Wrapping up the Emacs on Mac OS X saga

Timo Geusch from The Lone C++ Coder's Blog

In a previous post I mentioned that I upgraded my homebrew install of Emacs after Emacs 26.2 was released, and noticed that I had lost its GUI functionality. That’s a pretty serious restriction for me as I usually end up with multiple frames across my desktop. I did end up installing the homebrew Emacs for […]

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Emacs 26.2 on WSL with working X-Windows UI

Timo Geusch from The Lone C++ Coder's Blog

I’ve blogged about building Emacs 26 on WSL before. The text mode version of my WSL build always worked for me out of the box, but the last time I tried running an X-Windows version, I ran into rendering issues.  Those rendering issues unfortunately made the GUI version of Emacs unusable on WSL. Nothing like […]

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And now, an Emacs with a working org2blog installation again

Timo Geusch from The Lone C++ Coder's Blog

I mentioned in my previous post that I somehow had ended up with a non-working org2blog installation. My suspicion is that this was triggered by my pinning of the htmlize package to the “wrong” repo. I had it pinned to marmalade rather than melpa-stable, and marmalade had an old version of htmlize (1.39, from memory). […]

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Unwelcome surprise – homebrew Emacs has no GUI after OS X Mojave update

Timo Geusch from The Lone C++ Coder's Blog

I finally got around to upgrading my OS X installation from Mojave to High Sierra – my OS update schedule is usually based on the old pilot wisdom of “don’t fly the A model of anything”. As part of the upgrade, I ended up reinstalling all homebrew packages including Emacs to make sure I was […]

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Someone installed a Scheme development environment on their phone

Timo Geusch from The Lone C++ Coder's Blog

Ben Simon has a post up on his blog describing how he set up a scheme development environment on his Galaxy S9 Android phone. It was also an especially timely post as I had been eyeing a Mac Quadra with a Symbolics Lisp Machine extension card on eBay. As if we needed another reminder just […]

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Emacs 26.1 has been released (and it’s already on Homebrew)

Timo Geusch from The Lone C++ Coder's Blog

Saw the announcement on on the GNU Emacs mailing list this morning. Much to my surprise, it’s also already available on homebrew. So my Mac is now sporting a new fetching version of Emacs as well :). I’ve been running the release candidate on several Linux machines already and was very happy with it, so […]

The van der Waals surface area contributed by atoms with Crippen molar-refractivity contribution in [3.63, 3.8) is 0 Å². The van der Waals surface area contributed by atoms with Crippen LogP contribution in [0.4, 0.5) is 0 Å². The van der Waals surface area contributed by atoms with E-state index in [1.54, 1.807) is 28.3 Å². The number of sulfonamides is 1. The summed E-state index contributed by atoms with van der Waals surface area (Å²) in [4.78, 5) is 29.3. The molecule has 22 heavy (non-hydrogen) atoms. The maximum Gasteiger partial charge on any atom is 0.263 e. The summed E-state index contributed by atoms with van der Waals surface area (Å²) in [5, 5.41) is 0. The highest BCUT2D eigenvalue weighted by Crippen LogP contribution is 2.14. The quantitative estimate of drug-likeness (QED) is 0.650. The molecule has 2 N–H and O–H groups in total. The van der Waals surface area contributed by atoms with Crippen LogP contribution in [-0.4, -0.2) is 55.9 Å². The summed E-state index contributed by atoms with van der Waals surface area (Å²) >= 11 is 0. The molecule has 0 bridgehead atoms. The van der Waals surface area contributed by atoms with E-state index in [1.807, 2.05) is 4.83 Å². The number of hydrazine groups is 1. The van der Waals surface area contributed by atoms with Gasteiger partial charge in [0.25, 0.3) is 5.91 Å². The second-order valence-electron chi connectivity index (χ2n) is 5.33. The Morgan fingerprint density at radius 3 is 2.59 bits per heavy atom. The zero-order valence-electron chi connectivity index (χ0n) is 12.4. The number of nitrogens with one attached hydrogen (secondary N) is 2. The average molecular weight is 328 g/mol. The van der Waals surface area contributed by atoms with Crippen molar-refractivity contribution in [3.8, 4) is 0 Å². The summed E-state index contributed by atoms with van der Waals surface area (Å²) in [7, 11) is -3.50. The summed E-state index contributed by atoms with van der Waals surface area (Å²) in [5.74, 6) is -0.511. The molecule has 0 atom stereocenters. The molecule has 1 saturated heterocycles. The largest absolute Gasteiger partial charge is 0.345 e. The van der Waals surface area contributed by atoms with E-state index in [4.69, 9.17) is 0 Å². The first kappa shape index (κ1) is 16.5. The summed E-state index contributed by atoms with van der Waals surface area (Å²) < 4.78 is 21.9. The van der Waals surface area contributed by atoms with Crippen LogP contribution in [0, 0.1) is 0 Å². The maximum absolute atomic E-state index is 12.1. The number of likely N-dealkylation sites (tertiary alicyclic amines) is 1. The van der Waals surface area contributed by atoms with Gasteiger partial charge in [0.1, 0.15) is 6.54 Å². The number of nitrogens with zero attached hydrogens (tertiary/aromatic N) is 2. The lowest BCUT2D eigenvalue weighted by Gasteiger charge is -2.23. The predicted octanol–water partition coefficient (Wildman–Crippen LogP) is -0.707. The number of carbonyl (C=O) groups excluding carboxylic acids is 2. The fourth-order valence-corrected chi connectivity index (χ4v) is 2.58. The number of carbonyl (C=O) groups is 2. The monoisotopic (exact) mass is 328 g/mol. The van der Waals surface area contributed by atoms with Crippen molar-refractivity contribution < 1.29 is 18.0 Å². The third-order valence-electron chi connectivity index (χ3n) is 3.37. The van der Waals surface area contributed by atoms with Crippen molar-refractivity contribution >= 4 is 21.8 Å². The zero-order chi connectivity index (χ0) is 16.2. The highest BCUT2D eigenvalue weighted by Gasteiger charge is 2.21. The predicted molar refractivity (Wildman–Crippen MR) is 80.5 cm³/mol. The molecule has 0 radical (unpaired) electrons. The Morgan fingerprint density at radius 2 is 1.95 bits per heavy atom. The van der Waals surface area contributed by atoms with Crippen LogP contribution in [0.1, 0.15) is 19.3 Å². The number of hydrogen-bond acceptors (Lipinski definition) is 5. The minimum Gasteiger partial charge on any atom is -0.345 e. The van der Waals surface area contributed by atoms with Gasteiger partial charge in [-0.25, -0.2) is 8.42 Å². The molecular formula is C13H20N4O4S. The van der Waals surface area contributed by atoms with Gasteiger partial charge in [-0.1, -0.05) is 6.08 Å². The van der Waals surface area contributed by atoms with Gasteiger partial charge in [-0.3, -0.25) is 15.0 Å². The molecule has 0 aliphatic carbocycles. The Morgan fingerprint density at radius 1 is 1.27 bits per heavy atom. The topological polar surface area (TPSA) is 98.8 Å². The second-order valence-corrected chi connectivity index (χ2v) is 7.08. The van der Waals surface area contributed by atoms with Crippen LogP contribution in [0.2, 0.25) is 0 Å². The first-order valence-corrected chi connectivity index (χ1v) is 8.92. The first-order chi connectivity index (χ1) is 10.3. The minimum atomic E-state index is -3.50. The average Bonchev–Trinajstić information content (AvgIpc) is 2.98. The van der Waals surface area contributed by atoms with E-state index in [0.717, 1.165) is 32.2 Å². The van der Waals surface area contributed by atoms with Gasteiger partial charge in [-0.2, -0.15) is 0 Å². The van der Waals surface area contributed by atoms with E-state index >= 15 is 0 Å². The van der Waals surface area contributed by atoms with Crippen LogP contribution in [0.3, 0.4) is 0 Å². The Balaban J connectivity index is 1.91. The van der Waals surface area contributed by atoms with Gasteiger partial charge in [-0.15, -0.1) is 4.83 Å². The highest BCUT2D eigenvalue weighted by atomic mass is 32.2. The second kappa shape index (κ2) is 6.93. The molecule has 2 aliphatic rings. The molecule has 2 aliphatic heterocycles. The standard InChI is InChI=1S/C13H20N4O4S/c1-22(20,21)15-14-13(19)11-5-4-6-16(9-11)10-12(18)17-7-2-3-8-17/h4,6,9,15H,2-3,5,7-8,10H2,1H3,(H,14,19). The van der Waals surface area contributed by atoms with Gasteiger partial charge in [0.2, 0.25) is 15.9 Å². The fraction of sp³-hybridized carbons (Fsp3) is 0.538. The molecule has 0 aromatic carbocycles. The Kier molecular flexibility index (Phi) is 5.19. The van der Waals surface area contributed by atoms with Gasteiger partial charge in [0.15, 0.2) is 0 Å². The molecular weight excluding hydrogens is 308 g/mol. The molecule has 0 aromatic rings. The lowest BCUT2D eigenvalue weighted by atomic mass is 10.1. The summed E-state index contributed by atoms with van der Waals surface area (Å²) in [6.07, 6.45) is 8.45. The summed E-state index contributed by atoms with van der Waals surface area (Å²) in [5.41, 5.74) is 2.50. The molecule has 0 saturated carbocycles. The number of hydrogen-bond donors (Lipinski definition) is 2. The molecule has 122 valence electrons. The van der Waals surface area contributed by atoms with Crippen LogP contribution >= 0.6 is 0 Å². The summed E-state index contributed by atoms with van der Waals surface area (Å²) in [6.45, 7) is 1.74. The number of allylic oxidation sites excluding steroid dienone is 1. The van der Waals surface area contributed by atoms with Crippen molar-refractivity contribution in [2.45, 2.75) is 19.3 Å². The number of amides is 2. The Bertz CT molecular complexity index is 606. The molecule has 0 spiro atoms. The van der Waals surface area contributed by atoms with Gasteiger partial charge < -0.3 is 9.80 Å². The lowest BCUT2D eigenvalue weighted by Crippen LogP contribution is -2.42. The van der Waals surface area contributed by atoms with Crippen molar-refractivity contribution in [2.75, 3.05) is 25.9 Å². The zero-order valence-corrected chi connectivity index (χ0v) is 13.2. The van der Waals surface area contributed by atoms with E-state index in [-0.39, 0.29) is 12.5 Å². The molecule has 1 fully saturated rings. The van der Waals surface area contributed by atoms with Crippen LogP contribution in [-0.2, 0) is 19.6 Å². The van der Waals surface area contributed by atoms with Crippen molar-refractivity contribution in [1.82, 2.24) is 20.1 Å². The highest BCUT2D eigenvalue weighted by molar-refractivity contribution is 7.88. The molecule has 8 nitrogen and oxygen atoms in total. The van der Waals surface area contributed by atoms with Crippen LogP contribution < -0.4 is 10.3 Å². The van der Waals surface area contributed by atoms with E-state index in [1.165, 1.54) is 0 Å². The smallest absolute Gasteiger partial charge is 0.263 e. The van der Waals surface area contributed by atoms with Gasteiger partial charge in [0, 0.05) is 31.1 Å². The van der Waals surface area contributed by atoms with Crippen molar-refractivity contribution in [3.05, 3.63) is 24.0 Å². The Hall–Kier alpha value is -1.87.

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Another way to use Emacs to convert DOS/Unix line endings

Timo Geusch from The Lone C++ Coder's Blog

I’ve previously blogged about using Emacs to convert line endings and use it as an alternative to the dos2unix/unix2dos tools. Using set-buffer-file-coding-system works well and has been my go-to conversion method. That said, there is another way to do the same conversion by using M-x recode-region. As the name implies, recode-region works on a region. […]

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Emacs 26.1-RC1 on the Windows Subsystem for Linux

Timo Geusch from The Lone C++ Coder's Blog

As posted in a few places, Emacs 26.1-RC1 has been released. Following up my previous experiments with running Emacs on the Windows Subsystem for Linux, I naturally had to see how the latest version would work out. For that, I built the RC1 on an up-to-date Ubuntu WSL. I actually built it twice – once […]

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Emacs within Emacs within Emacs…

Timo Geusch from The Lone C++ Coder's Blog

A quick follow-up to my last post where I was experimenting with running emacsclient from an ansi-term running in the main Emacs. Interestingly, you can run Emacs in text mode within an ansi-term, just not emacsclient: Yes, the whole thing got a little recursive. Yes, it’s a little silly, and yes, I’m one of those […]

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Running Emacs from inside Emacs

Timo Geusch from The Lone C++ Coder's Blog

I’m experimenting with screen recordings at the moment and just out of curiosity decided to see if I can load and edit a text file inside the main Emacs process from inside an ansi-term using emacsclient. Spoiler alert – yes, you can. At least the way it is set up on my system, emacsclient doesn’t […]

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